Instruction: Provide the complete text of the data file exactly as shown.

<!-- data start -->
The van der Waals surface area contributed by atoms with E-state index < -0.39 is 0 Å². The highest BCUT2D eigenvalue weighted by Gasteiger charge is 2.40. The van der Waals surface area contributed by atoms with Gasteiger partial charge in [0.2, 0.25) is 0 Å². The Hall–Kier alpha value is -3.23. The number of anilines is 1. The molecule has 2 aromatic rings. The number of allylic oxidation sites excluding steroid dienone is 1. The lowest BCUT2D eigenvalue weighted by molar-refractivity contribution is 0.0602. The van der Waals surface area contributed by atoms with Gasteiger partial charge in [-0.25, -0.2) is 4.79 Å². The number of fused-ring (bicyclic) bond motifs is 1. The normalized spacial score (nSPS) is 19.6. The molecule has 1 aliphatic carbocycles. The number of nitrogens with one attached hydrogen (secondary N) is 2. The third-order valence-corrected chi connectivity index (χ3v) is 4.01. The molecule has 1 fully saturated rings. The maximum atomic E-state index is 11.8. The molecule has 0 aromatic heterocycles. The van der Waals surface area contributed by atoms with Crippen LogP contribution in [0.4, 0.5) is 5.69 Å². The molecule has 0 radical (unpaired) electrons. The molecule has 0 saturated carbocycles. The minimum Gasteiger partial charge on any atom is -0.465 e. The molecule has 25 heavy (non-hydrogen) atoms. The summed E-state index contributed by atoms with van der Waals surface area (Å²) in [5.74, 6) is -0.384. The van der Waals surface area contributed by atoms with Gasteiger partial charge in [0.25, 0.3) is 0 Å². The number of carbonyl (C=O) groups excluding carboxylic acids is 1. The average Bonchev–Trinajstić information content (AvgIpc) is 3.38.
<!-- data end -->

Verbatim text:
The van der Waals surface area contributed by atoms with E-state index < -0.39 is 0 Å². The highest BCUT2D eigenvalue weighted by Gasteiger charge is 2.40. The van der Waals surface area contributed by atoms with Gasteiger partial charge in [0.2, 0.25) is 0 Å². The Hall–Kier alpha value is -3.23. The number of anilines is 1. The molecule has 2 aromatic rings. The number of allylic oxidation sites excluding steroid dienone is 1. The lowest BCUT2D eigenvalue weighted by molar-refractivity contribution is 0.0602. The van der Waals surface area contributed by atoms with Gasteiger partial charge in [-0.25, -0.2) is 4.79 Å². The number of fused-ring (bicyclic) bond motifs is 1. The normalized spacial score (nSPS) is 19.6. The molecule has 1 aliphatic carbocycles. The number of nitrogens with one attached hydrogen (secondary N) is 2. The third-order valence-corrected chi connectivity index (χ3v) is 4.01. The molecule has 1 fully saturated rings. The maximum atomic E-state index is 11.8. The molecule has 0 aromatic heterocycles. The van der Waals surface area contributed by atoms with Crippen LogP contribution in [0.4, 0.5) is 5.69 Å². The molecule has 0 radical (unpaired) electrons. The molecule has 0 saturated carbocycles. The minimum Gasteiger partial charge on any atom is -0.465 e. The molecule has 25 heavy (non-hydrogen) atoms. The summed E-state index contributed by atoms with van der Waals surface area (Å²) in [5.74, 6) is -0.384. The van der Waals surface area contributed by atoms with Gasteiger partial charge in [0.25, 0.3) is 0 Å². The number of carbonyl (C=O) groups excluding carboxylic acids is 1. The average Bonchev–Trinajstić information content (AvgIpc) is 3.38.